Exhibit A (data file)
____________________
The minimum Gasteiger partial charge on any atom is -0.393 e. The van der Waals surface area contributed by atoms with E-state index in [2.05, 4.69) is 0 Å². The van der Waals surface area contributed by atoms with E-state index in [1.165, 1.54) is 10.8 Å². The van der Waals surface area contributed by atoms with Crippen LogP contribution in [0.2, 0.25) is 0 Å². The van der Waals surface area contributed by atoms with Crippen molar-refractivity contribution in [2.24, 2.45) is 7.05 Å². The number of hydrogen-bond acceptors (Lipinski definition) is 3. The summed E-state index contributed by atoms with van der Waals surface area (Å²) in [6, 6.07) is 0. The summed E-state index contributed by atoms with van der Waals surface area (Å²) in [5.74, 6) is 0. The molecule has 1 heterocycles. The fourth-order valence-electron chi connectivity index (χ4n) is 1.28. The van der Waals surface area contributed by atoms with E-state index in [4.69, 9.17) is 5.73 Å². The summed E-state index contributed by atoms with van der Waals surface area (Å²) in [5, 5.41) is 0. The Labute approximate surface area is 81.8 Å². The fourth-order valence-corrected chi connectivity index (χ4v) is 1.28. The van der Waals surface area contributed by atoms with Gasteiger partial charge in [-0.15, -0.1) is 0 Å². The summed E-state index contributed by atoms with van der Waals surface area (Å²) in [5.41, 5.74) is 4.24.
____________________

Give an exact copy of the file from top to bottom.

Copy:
The minimum Gasteiger partial charge on any atom is -0.393 e. The van der Waals surface area contributed by atoms with E-state index in [2.05, 4.69) is 0 Å². The van der Waals surface area contributed by atoms with E-state index in [1.165, 1.54) is 10.8 Å². The van der Waals surface area contributed by atoms with Crippen LogP contribution in [0.2, 0.25) is 0 Å². The van der Waals surface area contributed by atoms with Crippen molar-refractivity contribution in [2.24, 2.45) is 7.05 Å². The number of hydrogen-bond acceptors (Lipinski definition) is 3. The summed E-state index contributed by atoms with van der Waals surface area (Å²) in [6, 6.07) is 0. The summed E-state index contributed by atoms with van der Waals surface area (Å²) in [5.74, 6) is 0. The molecule has 1 heterocycles. The fourth-order valence-electron chi connectivity index (χ4n) is 1.28. The van der Waals surface area contributed by atoms with E-state index in [4.69, 9.17) is 5.73 Å². The summed E-state index contributed by atoms with van der Waals surface area (Å²) in [5, 5.41) is 0. The Labute approximate surface area is 81.8 Å². The fourth-order valence-corrected chi connectivity index (χ4v) is 1.28. The van der Waals surface area contributed by atoms with Gasteiger partial charge in [-0.15, -0.1) is 0 Å². The summed E-state index contributed by atoms with van der Waals surface area (Å²) in [5.41, 5.74) is 4.24.